Tag Archives: poverty

Holding Pattern

Things are marginally better, I think.

I actually had a nice Thanksgiving.  The outpatient program I used to be part of does a Thanksgiving thing every year, and I went to that with my landlady and her partner.  (My landlady works there.)  I almost didn’t go because I was afraid I’d start crying in the middle of it, but I went and didn’t cry.  Didn’t even want to.  Good food, and some of the leftovers are now in my fridge.  (Thank god, because my food stamps money is out, and the new money won’t come through until December 8.)

I’m looking forward to Christmas with my mom in Florida, so that’s useful.  She mentioned that my Christmas stocking that my grandmother knitted when I was born got lost when she moved, and she doesn’t have a stocking for herself or my stepfather either…so I’m knitting Christmas stockings.  She’s also having trouble finding most of her Christmas ornaments (may have also gotten lost in the move), so if I have time, I’m going to knit her some ornaments, too.  But she’s upset because a lot of the ornaments she’s missing are ones my sisters and I made as kids, and those can’t be replaced.

I’m still massively depressed.  I’m spending most of my time in bed, and a lot of it sleeping.  My sleep cycle is completely fucked up–I sleep for most of the day, get up between 4:00 and 8:00 PM, stay up until 2:00 or 3:00 AM, sleep some more, get up between noon and 3:00 PM…it’s screwed up.  I could probably get back into a semi-normal sleep pattern if I tried, especially if I used my light box, but honestly I just don’t care enough.  Every time I sleep, I have bad dreams and nightmares, but I don’t even really care.  I wake up in a tangle of sweaty sheets with my heart racing, but it’s still easier to be asleep than awake.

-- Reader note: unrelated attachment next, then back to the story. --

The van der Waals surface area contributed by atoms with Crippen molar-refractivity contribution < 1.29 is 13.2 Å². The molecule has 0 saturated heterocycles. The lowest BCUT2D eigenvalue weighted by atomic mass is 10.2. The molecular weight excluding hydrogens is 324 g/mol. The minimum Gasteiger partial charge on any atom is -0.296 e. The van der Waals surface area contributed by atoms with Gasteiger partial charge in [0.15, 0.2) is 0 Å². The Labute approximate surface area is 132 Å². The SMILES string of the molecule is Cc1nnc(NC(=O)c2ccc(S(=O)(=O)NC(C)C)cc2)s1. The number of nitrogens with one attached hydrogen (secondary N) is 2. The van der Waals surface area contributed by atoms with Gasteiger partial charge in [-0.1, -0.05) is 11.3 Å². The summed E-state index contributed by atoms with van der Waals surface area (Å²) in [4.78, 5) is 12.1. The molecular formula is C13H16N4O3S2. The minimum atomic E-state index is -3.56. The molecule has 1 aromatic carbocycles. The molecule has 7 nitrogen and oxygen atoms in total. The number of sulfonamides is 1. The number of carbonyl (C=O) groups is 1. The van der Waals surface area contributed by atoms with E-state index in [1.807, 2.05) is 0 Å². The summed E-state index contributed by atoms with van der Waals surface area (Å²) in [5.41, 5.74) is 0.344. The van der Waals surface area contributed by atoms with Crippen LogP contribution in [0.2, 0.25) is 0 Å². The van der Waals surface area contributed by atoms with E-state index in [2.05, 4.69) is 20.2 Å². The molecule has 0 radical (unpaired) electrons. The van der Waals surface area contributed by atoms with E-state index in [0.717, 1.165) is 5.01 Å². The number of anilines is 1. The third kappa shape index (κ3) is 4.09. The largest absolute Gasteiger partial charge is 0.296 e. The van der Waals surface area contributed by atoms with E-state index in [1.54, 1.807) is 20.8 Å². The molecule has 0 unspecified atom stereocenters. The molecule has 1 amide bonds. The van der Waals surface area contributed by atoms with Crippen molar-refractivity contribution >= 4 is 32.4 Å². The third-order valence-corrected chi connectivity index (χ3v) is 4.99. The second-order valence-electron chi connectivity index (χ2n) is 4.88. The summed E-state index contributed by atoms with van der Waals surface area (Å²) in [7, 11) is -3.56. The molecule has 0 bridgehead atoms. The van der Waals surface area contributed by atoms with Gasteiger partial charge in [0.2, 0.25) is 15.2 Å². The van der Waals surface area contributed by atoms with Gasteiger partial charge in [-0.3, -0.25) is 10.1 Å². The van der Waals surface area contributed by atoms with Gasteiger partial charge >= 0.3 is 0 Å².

I’m not as intensely, imminently suicidal as I have been the last several weeks, but I still just don’t know how long I can keep going like this.  It’s no way to live.  I’ll do okay for food in December because my mother will pay for food for the two weeks I’m there, but I’ll come back to the same financial situation.  And the depression and anhedonia and utter purposelessness…that’ll all still be with me too.  I keep thinking I should ask my psychiatrist for antidepressants or some other drug something to make me okay, but then I remember there is no miracle drug.  I’ve already been on nearly every psych med in the book, and they don’t help.  But it feels like the only option available to me, since support and therapy are basically inaccessible to me.  There’s some part of me that still wants to believe that there’s some solution, even though I know there’s not.

I can keep going for a while, but a life like this is not sustainable.  No one was meant to live like this.

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I’m Still Here

For now, at least.  I’m just tired of talking.  It doesn’t seem to get me anywhere; it just leaves me feeling more alone and hopeless.

Everyone wants to tell me I should live, and honestly, I just can’t take hearing it anymore.  That probably makes me an asshole, but I guess that doesn’t really matter anymore.  Maybe you’re seeing who I really am now, when I can’t keep up appearances anymore.  Maybe you’ll hate me.  Maybe it’ll make you understand why I can’t live.